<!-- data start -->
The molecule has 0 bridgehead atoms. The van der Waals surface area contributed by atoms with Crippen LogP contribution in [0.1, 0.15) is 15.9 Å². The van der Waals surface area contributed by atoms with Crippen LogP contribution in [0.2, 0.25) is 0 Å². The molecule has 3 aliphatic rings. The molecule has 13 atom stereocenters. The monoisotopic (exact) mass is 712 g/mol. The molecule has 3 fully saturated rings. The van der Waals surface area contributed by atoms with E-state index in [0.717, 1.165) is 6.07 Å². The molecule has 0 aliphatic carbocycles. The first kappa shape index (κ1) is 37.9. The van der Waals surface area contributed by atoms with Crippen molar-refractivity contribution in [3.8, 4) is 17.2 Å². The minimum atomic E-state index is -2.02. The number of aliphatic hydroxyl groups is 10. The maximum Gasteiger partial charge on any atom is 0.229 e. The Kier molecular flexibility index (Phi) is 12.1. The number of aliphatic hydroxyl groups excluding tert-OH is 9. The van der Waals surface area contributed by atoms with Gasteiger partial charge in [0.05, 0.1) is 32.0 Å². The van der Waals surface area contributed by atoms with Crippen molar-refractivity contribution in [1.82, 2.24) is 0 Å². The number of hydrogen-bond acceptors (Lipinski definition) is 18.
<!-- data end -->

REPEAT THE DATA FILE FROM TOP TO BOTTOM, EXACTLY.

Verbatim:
The molecule has 0 bridgehead atoms. The van der Waals surface area contributed by atoms with Crippen LogP contribution in [0.1, 0.15) is 15.9 Å². The van der Waals surface area contributed by atoms with Crippen LogP contribution in [0.2, 0.25) is 0 Å². The molecule has 3 aliphatic rings. The molecule has 13 atom stereocenters. The monoisotopic (exact) mass is 712 g/mol. The molecule has 3 fully saturated rings. The van der Waals surface area contributed by atoms with E-state index in [0.717, 1.165) is 6.07 Å². The molecule has 0 aliphatic carbocycles. The first kappa shape index (κ1) is 37.9. The van der Waals surface area contributed by atoms with Crippen molar-refractivity contribution in [3.8, 4) is 17.2 Å². The minimum atomic E-state index is -2.02. The number of aliphatic hydroxyl groups is 10. The maximum Gasteiger partial charge on any atom is 0.229 e. The Kier molecular flexibility index (Phi) is 12.1. The number of aliphatic hydroxyl groups excluding tert-OH is 9. The van der Waals surface area contributed by atoms with Gasteiger partial charge in [0.05, 0.1) is 32.0 Å². The van der Waals surface area contributed by atoms with Crippen molar-refractivity contribution in [1.82, 2.24) is 0 Å². The number of hydrogen-bond acceptors (Lipinski definition) is 18.